A woman I’ll call Jill came to therapy to talk about her malaise. She described fee..." /> A woman I’ll call Jill came to therapy to talk about her malaise. She described fee..." />

Something’s Missing: A Look at Imposter Syndrome

Woman sitting and man sleepingA woman I’ll call Jill came to therapy to talk about her malaise. She described feeling lucky: a good job, a devoted husband, two great kids, and a beautiful house. But something was missing.

This feeling of something missing had been with her for her whole life. She’d used this feeling to propel her into motion at college and later at graduate school. She’d always excelled at work and in relationships, and now, in the midst of everything going well, it was still there. She talked about how she thought she should be happy, but wasn’t. She felt worried a lot of the time, was rarely able to appreciate her achievements, and often focused on times when she’d made mistakes.

As we talked, she realized three things:

  • The feeling of something missing often emerged when she compared herself to others, especially on Facebook. The more time she spent on Facebook, where others tend to report the positive things in their lives, the worse she felt about her own life.
  • The feeling arose from the sense that she wasn’t doing things right: that she should feel happier. She frequently felt pressured to feel happy. We found that when she just relaxed and didn’t pressure herself to feel one way or the other, she was able to experience greater happiness.
  • She felt as though things just happened to her: that she lucked into having her wonderful husband, kids, and house. The feeling of being “lucky” prevented her from taking ownership of what she’d created in her life. She felt anxious about being “found out” that she didn’t deserve all she had, and worried that others might not regard her as intelligent and therefore, worthy.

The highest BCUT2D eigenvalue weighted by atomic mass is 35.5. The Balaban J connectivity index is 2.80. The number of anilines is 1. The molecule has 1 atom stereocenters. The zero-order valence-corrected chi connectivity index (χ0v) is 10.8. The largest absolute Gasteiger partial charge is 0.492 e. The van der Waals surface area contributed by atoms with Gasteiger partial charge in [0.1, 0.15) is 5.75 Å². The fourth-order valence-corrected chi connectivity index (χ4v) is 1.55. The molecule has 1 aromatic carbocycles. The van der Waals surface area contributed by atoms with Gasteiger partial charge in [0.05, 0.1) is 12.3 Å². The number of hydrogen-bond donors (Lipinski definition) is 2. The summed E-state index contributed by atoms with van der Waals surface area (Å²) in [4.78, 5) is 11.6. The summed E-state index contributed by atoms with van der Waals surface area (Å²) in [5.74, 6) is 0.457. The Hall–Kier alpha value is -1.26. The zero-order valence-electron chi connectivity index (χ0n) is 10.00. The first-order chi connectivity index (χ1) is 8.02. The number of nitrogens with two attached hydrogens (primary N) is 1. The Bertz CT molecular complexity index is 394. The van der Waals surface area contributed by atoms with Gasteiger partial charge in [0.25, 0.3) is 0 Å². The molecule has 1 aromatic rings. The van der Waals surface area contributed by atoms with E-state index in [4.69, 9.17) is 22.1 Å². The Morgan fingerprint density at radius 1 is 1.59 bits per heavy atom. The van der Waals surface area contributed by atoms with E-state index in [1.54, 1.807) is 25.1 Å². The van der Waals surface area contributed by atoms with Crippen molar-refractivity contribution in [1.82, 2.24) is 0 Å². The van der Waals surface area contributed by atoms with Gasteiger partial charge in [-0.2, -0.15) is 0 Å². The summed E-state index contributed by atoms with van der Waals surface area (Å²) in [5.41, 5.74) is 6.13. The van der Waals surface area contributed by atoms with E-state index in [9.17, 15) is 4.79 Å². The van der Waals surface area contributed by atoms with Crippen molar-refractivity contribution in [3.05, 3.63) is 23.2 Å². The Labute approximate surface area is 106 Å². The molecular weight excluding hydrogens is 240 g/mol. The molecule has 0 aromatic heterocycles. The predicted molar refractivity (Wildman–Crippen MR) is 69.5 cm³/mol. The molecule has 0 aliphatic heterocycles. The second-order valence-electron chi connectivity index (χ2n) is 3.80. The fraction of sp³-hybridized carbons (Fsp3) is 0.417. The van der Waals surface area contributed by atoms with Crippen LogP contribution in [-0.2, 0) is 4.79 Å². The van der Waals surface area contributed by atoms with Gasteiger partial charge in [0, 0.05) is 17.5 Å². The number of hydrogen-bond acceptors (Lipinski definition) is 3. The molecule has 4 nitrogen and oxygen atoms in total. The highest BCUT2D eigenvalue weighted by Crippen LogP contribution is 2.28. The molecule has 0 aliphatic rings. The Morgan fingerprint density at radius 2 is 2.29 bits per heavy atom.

Researchers call this imposter syndrome. Imposter syndrome was first studied by two female psychologists at Georgia State University in the 1970s, and typically affects high-achieving people, both men and women.

For most people who experience it, imposter syndrome prevents happiness. Jill couldn’t relax because she didn’t feel she was responsible for the good things in her life. She felt that while her life “looked good on paper,” her successes were luck and her mistakes were her fault. She was in constant “striving” mode.

The Relational-Cultural Approach

As a relational-cultural therapist, my focus with clients is on increasing connection and empowerment. I work by identifying the ways and reasons that clients, ironically, hold themselves back in relationships in an attempt to preserve the connection. This pattern makes them feel less authentic and less “known.” In other words, if a family dynamic needed for you to be the hero in your family, you might continue acting selflessly for others, but have trouble asking for what you need. This may give you the feeling that others only stick around because you’re giving and they don’t really know you.

Relational-cultural therapy emerged in response to psychodynamic theory and arose out of the multicultural and feminist movements. It encourages authentic expression within the context of a warm and supportive connection with the therapist, views the person within her context, and strives to help people feel more authentic, connected, and empowered in their lives.

Relational-cultural therapy emphasizes:

  • Focusing on strengths.
  • Increasing the connection between therapist and client and using that connection in order to understand other relationship patterns.  This is about the real connection experienced by the therapist and client and the things that get in the way of that connection, either in session or with others. It is not based on projection (transference/countertransference as in psychodynamic theory).
  • Identifying the exceptions to the client’s usual relationship patterns: what was different that made authenticity more possible?
  • Focusing on the expertise that therapist and client each bring to a session: the therapist’s psychological expertise and the client’s expertise towards her own life.
  • Personal responsibility: the client is asked to really take a look at her life, while the therapist takes responsibility for her own responses and responds with openness and spontaneity.